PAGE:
The question, then, remains has the defendant been enriched and is enrichment unjust. As was stated in Baugh v. Darley, 112 Utah 1, 184 P.2d 335, 337 (1947):

Unjust enrichment of a person occurs when he has and retains money or benefits which in justice and equity belong to another... . The benefit may be an interest in money, land, chattels, or choses in action; beneficial services conferred; satisfaction of a debt or duty owed by him; or anything which adds to his security or advantage.

On the facts of the Baugh case, the court held against the plaintiff. The case is, however, clearly distinguishable from the facts at hand and the general definition given of unjust enrichment is applicable to the case at bar. See also, Fleming v. Wineberg, 253 Or. 472, 455 P.2d 600 (1969). It would seem clear the defendant has been enriched. Improvements were made to his property that made it possible for him to run a health spa business on the premises. In the lease the defendant required that these improvements be made. Presumably, the defendant would not have required these improvements if he did not expect to benefit from them.

Defendant did in fact regain possession of the property and is running a business with the aid of improvements that, without the lease, he would have had to pay for himself. In other words, defendant has obtained the benefit of plaintiff's services without having to pay for them. The case of Paschall's, Inc. v. Dozier, supra, is directly in point. In that case the daughter of the defendant contracted with the plaintiff to remodel a bathroom in defendant's house. The daughter was living with the defendant at the time. Plaintiff performed the services, but the daughter was unable to pay. Plaintiff sued the defendant homeowner on a theory of unjust enrichment. The court held that the plaintiff was entitled to restitution. The court stated:

The defendant asserts that an implied undertaking cannot arise against one benefited by the work performed, where the work is done under a special contract with another. While this may be the general rule, we do not think that it is applicable in every case. Indisputably, where one is afforded recovery from the person with whom he has a contract, he cannot also recover from third persons incidentally benefited by his performance... . However, the situation is dissimilar where a person furnishes material and labor under a contract for the benefit of a third party and that contract becomes unenforceable or invalid. In that situation there is certainly no reason to preclude the furnisher ... from seeking recovery against the third person on the theory of [unjust enrichment]. 407 S.W.2d at 154-155.[2]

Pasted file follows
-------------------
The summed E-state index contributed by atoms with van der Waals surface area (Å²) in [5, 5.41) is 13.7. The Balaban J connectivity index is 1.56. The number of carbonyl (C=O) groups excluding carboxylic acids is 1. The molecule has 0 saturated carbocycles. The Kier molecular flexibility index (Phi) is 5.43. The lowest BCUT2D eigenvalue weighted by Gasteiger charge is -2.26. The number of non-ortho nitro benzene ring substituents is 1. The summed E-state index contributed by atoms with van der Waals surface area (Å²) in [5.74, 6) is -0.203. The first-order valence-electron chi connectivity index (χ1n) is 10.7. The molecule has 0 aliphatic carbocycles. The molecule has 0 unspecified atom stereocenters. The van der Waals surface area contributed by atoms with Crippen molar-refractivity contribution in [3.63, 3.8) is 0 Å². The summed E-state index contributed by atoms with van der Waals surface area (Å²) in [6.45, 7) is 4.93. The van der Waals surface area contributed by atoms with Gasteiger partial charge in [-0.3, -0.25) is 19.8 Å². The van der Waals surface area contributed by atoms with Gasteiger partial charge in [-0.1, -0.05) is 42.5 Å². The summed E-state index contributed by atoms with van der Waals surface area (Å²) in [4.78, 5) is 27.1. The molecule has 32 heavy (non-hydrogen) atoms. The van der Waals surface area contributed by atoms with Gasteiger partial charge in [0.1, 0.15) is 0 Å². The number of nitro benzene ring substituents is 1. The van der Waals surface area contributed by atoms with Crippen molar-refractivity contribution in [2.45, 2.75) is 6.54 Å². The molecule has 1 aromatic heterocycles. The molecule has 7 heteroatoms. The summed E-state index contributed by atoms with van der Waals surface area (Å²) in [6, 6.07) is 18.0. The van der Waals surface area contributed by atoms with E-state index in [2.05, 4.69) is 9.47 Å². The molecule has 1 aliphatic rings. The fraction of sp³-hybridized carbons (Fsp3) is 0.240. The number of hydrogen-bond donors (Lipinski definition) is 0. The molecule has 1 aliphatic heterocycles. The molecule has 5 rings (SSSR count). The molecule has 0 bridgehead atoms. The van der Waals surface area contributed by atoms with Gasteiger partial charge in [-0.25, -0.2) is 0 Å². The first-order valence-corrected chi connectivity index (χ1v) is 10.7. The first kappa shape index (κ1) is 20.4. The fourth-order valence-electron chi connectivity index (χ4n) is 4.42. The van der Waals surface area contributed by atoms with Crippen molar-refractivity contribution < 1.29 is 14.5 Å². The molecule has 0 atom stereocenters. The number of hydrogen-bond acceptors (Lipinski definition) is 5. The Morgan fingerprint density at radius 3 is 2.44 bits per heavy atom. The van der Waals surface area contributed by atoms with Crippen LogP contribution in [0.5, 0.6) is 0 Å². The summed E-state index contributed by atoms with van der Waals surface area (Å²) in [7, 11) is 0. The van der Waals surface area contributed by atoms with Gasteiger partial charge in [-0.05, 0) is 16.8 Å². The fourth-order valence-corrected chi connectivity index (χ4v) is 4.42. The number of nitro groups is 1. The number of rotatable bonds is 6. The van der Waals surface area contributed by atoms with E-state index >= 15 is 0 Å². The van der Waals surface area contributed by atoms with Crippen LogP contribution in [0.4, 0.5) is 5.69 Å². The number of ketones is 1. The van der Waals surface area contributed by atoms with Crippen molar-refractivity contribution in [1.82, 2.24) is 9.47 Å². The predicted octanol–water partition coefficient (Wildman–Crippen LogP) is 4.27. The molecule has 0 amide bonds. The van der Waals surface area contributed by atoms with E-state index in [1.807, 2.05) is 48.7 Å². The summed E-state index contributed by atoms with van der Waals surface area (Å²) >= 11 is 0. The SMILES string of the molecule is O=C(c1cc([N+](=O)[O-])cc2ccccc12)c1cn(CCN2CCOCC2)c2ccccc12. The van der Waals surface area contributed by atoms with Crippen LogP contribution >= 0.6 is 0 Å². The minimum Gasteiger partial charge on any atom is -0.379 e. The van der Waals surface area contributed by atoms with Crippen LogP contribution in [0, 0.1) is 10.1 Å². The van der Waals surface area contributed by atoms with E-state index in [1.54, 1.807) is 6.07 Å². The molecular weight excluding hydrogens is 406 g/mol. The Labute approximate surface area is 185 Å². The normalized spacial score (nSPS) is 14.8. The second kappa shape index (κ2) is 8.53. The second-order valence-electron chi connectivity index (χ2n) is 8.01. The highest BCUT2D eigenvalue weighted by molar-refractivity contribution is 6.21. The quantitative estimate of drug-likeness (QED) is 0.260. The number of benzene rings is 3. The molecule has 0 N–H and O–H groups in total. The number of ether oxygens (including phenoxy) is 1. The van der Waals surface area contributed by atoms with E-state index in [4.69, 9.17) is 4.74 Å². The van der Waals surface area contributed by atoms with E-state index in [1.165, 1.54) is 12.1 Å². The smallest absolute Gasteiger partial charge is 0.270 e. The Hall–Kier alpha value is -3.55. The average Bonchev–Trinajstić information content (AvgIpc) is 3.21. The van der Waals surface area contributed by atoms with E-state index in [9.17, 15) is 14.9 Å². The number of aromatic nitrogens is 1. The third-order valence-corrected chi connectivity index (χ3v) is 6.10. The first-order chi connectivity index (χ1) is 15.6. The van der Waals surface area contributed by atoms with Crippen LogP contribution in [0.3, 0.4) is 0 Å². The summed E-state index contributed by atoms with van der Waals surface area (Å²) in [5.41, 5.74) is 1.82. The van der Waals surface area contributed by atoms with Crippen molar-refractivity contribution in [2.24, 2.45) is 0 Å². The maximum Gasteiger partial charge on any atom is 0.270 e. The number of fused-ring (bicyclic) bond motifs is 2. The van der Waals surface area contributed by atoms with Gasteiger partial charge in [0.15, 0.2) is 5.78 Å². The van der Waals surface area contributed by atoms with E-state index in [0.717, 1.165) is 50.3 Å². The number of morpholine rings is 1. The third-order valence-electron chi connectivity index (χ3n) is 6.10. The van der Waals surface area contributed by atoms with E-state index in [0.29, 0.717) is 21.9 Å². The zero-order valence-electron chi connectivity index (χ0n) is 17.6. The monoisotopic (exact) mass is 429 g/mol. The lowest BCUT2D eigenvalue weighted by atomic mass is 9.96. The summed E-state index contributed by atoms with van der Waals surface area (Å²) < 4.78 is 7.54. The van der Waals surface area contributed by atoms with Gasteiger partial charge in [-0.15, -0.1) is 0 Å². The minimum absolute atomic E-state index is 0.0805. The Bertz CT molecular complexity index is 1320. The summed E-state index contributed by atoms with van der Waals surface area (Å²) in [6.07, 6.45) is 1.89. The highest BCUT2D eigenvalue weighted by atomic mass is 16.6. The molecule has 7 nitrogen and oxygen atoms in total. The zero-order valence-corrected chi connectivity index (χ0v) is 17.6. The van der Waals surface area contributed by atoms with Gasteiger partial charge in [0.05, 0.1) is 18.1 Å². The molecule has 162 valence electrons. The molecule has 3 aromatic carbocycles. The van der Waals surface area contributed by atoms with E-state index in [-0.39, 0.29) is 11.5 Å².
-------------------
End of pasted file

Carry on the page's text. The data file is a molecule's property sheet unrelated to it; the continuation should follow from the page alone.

While it is true, as defendant notes, that in these cases the defaulting party and the *777 defendant had some special relationship (father/daughter, mother/son, etc.) the basic reasoning of the cases applies to the facts at hand. In the case at bar, plaintiff entered into a contract with a defaulting party. That contract was at least in part for the benefit of a third party the defendant. The contract has become unenforceable, the defendant is enjoying the benefits of the contract without paying for them. The question to be answered in an unjust enrichment is, do justice and equity require that the defendant be forced to make restitution. Under the facts of this case, they do so require.

The plaintiff is not precluded by the Uniform Commercial Code from pursuing the remedy of restitution. Section 70A-1-103, U.C.A., provides that the principles of law and equity supplement the Code and are not usurped by it.

From the foregoing it can be seen that summary judgment was not proper. This being an action in equity, a wider exploration of the facts is called for. I would reverse and remand for an evidentiary determination of the central question, "Why should plaintiff not recover."

CROCKETT, J., concurs in Justice MAUGHAN'S dissent.


[1] 49 Am.Jur.2d 702, Section 765, citing authorities.

[2] 66 Am.Jur.2d 948, Section 6, citing Verdi v. Helper State Bank, 57 Utah 502, 196 P. 225, 15 A.L.R. 641.

[1] Continental Forest Products, Inc. v. Chandler, 95 Idaho 739, 518 P.2d 1201, 1205 (1974). As stated in Paschall's, Inc. v. Dozier, 219 Tenn. 45, 407 S.W.2d 150, 154 (1966): "It is well established that want of privity between parties is no obstacle to recovery under quasi-contract." See also: Fowler v. Taylor, Utah, 554 P.2d 205 (1976); Rapp v. Salt Lake City, Utah, 527 P.2d 651 (1974); Trollope v. Koerner, 106 Ariz. 210, 470 P.2d 91 (1970).

[2] See also, De Gasperi v. Valicenti, 198 Pa.Super. 455, 181 A.2d 862 (1962); Karon v. Kellogg, 195 Minn. 134, 261 N.W. 861 (1935); Beacon Homes, Inc. v. Holt, 266 N.C. 467, 146 S.E.2d 434 (1966).